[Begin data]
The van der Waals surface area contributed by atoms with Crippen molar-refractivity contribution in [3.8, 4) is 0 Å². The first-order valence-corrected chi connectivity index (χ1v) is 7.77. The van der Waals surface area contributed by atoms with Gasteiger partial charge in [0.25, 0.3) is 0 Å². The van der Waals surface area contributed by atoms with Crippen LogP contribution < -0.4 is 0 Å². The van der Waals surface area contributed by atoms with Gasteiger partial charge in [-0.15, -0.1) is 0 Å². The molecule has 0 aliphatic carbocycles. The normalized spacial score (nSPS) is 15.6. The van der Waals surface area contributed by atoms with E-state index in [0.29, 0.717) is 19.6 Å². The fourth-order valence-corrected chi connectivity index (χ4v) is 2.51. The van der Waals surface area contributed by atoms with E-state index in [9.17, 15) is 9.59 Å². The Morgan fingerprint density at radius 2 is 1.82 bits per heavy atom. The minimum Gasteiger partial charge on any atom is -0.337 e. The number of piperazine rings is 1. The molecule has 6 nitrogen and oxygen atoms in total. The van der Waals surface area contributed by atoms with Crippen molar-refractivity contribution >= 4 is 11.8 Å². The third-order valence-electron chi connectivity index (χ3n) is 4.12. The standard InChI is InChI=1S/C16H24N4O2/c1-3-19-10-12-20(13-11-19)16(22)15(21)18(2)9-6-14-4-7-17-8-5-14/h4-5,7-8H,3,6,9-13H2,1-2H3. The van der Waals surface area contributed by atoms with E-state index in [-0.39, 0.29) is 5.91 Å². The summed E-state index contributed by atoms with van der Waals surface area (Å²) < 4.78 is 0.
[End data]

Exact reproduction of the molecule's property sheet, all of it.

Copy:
The van der Waals surface area contributed by atoms with Crippen molar-refractivity contribution in [3.8, 4) is 0 Å². The first-order valence-corrected chi connectivity index (χ1v) is 7.77. The van der Waals surface area contributed by atoms with Gasteiger partial charge in [0.25, 0.3) is 0 Å². The van der Waals surface area contributed by atoms with Crippen LogP contribution < -0.4 is 0 Å². The van der Waals surface area contributed by atoms with Gasteiger partial charge in [-0.15, -0.1) is 0 Å². The molecule has 0 aliphatic carbocycles. The normalized spacial score (nSPS) is 15.6. The van der Waals surface area contributed by atoms with E-state index in [0.29, 0.717) is 19.6 Å². The fourth-order valence-corrected chi connectivity index (χ4v) is 2.51. The van der Waals surface area contributed by atoms with E-state index in [9.17, 15) is 9.59 Å². The Morgan fingerprint density at radius 2 is 1.82 bits per heavy atom. The minimum Gasteiger partial charge on any atom is -0.337 e. The number of piperazine rings is 1. The molecule has 6 nitrogen and oxygen atoms in total. The van der Waals surface area contributed by atoms with Crippen molar-refractivity contribution >= 4 is 11.8 Å². The third-order valence-electron chi connectivity index (χ3n) is 4.12. The standard InChI is InChI=1S/C16H24N4O2/c1-3-19-10-12-20(13-11-19)16(22)15(21)18(2)9-6-14-4-7-17-8-5-14/h4-5,7-8H,3,6,9-13H2,1-2H3. The van der Waals surface area contributed by atoms with E-state index in [-0.39, 0.29) is 5.91 Å². The summed E-state index contributed by atoms with van der Waals surface area (Å²) < 4.78 is 0.